Teaching STEM: Challenging Students to Think Through Tough Problems

Teaching STEM: Challenging Students to Think Through Tough Problems
The Editorial Team May 17, 2016

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STEM teachers face an interesting challenge. They want their students to learn problem-solving and critical thinking skills, yet the world they’re preparing their students for doesn’t exist.

Stacey Mabray is the principal of George P. Butler High School, where she started her career as a science teacher. Previously, she was the senior director of curriculum and instruction for the Richmond County schools in Augusta, Georgia, and has been a K-12 science curriculum coordinator. She was asked about the challenges of teaching science, technology, engineering, and mathematics (STEM) and possible solutions to those obstacles.

How do you define STEM?

STEM can’t be a static curriculum. Teachers need to move beyond the standard curriculum specific to the four disciplines. It’s more of a process of being able to problem-solve and work through complex and knotty problems so kids can innovate.

STEM can be applied to any industry and is integrated into everything. Students need to be able to innovate and to solve world problems that are not only complex but are relevant and useful. They need to learn the best way, need to go at a problem a thousand times, get it wrong, and then come back at it.

What Steve Jobs and Bill Gates did was garage science that has become integral to everyone’s life. What are the kindergartners of today going to see when they graduate in 13 years?

Why is incorporating STEM in class important for students?

The critical thinking skills and problem-solving elements of the STEM disciplines are an integral part of 21st-century education and life. We are working to prepare students for a world that in many cases has not yet been developed. Teaching them to utilize specific skills and processes gives them a nimbleness of mind that will prepare them for the next level.

What should STEM curriculum look like in the classroom?

A STEM curriculum implementation should be a hands-on problem-based environment where students are working to solve complex problems in collaboration with one another and utilizing technology to add in those problem-solving processes.

What do you believe is the most effective way to teach science and/or mathematics?

The best way to teach math and/or science is experientially. Students build deep conceptual understanding through authentic learning tasks. While that may not always be possible, it is important to present tasks in context and allow students to grapple with content in order to make meaning.

How will you best prepare your students to be successful for a future teaching STEM?

In the graduate course, it is important for students — whether preservice or in-service teachers — to research best practices, create field experiences with the content and pedagogy, and then to reflect on their practice. The nexus of pedagogy, content, and reflective practice are vital for student preparation.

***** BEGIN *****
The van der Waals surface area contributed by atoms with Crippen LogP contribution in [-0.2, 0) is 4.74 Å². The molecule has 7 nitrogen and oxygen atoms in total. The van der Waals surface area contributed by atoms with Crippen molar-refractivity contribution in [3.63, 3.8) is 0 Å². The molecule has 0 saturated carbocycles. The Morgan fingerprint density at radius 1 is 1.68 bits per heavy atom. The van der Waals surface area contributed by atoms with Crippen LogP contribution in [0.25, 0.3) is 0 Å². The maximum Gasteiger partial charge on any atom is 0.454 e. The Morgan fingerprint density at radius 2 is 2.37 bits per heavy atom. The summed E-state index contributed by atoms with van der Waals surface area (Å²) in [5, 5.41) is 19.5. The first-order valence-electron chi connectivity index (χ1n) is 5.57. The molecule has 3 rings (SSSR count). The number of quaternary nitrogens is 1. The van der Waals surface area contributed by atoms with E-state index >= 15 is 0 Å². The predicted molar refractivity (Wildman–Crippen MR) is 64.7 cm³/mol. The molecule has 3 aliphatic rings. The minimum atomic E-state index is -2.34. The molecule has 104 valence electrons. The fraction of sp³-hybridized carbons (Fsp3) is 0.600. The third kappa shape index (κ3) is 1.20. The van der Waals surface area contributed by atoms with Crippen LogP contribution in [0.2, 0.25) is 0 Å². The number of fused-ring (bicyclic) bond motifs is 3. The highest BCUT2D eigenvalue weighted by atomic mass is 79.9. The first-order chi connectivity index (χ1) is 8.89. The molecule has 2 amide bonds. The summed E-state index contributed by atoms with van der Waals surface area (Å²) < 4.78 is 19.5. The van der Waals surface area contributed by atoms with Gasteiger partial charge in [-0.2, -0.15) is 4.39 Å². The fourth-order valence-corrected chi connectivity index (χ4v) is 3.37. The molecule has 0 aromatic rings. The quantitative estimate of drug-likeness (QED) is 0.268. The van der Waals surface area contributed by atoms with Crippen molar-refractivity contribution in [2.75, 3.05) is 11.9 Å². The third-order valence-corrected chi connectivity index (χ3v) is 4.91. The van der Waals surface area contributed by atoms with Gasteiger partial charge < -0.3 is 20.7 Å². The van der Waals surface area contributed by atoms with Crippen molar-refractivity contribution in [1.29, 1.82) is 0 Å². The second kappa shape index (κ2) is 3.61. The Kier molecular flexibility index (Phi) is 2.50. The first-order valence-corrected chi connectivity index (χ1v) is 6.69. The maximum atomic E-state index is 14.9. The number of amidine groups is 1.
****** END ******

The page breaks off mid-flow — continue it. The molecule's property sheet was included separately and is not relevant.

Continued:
What are some barriers you experience to teaching science and/or mathematics in your class?

One of the major barriers is funding, especially in the area of science. In order to provide students with rich hands-on problem-based tasks, it takes funding for laboratory materials, supplies, and technology.

In mathematics, in order to cement the ideas such as number sense and fact fluency, math manipulatives are essential. Manipulatives provide students with the hands-on tools to make sense of the math instead of relying on rote algorithms.

What types of support would you like to have to improve your ability to teach science and/or mathematics?

Sustained job-embedded professional development is a key support for teaching mathematics and science. In order for teachers to effectively provide students with relevant and authentic tasks, they must continually “sharpen the saw” and collaborate with other professionals to remain current and relevant.

What are some basic steps parents can take to help their children explore STEM?

Parents need to provide their students with experiences that hone their questioning abilities and their observation skills. A walk in the park, a visit to the zoo, a cooking lesson, or building a birdhouse give students an opportunity to question and utilize mathematical thinking.

A parent does not have to have a vast knowledge of science or mathematics to build a foundation. Children are naturally curious, and parents must continue to nurture that curiosity.

Do you think there is a gender inequality in STEM? If so, how can we encourage interest?

Yes, I think that gender inequalities exist in STEM. However, there are initiatives that push for inclusion such as Girls Code Camps and Sisters Science Clubs. Institutions must continue to keep the gender gap on the table as they plan initiatives and programs. Providing specialized opportunities for girls will help to curb the inequalities that exist.

Why is it important for teachers to further their education in this field?

We are preparing students for a world that has not yet been realized, or shall I say, actualized. Teachers are the genesis point of all careers. In order to help 21st-century students maximize their potential, we must be willing to teach and hone students’ problem-solving and critical thinking skills.

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